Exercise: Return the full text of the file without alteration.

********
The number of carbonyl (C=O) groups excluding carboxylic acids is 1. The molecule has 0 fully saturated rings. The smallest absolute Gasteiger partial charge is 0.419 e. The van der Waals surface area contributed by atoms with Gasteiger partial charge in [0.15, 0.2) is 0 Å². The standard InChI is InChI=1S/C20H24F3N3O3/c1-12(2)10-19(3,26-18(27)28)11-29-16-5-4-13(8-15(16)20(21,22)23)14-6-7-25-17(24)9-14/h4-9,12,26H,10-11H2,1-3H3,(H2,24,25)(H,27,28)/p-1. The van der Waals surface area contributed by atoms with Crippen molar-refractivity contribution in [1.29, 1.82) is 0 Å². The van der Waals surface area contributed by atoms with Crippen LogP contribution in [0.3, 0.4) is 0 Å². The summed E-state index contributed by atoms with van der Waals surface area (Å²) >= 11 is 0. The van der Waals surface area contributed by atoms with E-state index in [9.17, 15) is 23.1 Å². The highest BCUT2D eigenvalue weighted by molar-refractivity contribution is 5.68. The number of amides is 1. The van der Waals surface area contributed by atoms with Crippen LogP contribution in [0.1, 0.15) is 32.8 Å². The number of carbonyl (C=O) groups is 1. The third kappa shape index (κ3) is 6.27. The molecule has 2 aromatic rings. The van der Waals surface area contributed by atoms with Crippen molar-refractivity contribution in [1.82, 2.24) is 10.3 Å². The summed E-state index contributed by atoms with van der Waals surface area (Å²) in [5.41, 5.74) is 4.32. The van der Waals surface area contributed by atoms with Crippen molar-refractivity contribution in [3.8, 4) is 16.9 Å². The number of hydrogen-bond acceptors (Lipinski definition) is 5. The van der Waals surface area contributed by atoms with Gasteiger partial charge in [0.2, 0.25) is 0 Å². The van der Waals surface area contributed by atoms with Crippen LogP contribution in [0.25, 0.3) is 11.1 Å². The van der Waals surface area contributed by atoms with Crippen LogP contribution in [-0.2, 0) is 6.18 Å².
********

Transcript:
The number of carbonyl (C=O) groups excluding carboxylic acids is 1. The molecule has 0 fully saturated rings. The smallest absolute Gasteiger partial charge is 0.419 e. The van der Waals surface area contributed by atoms with Gasteiger partial charge in [0.15, 0.2) is 0 Å². The standard InChI is InChI=1S/C20H24F3N3O3/c1-12(2)10-19(3,26-18(27)28)11-29-16-5-4-13(8-15(16)20(21,22)23)14-6-7-25-17(24)9-14/h4-9,12,26H,10-11H2,1-3H3,(H2,24,25)(H,27,28)/p-1. The van der Waals surface area contributed by atoms with Crippen molar-refractivity contribution in [1.29, 1.82) is 0 Å². The van der Waals surface area contributed by atoms with Crippen LogP contribution in [0.3, 0.4) is 0 Å². The summed E-state index contributed by atoms with van der Waals surface area (Å²) >= 11 is 0. The van der Waals surface area contributed by atoms with E-state index in [9.17, 15) is 23.1 Å². The highest BCUT2D eigenvalue weighted by molar-refractivity contribution is 5.68. The number of amides is 1. The van der Waals surface area contributed by atoms with Crippen LogP contribution in [0.1, 0.15) is 32.8 Å². The number of carbonyl (C=O) groups is 1. The third kappa shape index (κ3) is 6.27. The molecule has 2 aromatic rings. The van der Waals surface area contributed by atoms with Crippen molar-refractivity contribution in [1.82, 2.24) is 10.3 Å². The summed E-state index contributed by atoms with van der Waals surface area (Å²) in [5.41, 5.74) is 4.32. The van der Waals surface area contributed by atoms with Crippen molar-refractivity contribution in [3.8, 4) is 16.9 Å². The number of hydrogen-bond acceptors (Lipinski definition) is 5. The van der Waals surface area contributed by atoms with Gasteiger partial charge in [0.2, 0.25) is 0 Å². The van der Waals surface area contributed by atoms with Crippen LogP contribution in [0.25, 0.3) is 11.1 Å². The van der Waals surface area contributed by atoms with Crippen LogP contribution in [-0.2, 0) is 6.18 Å².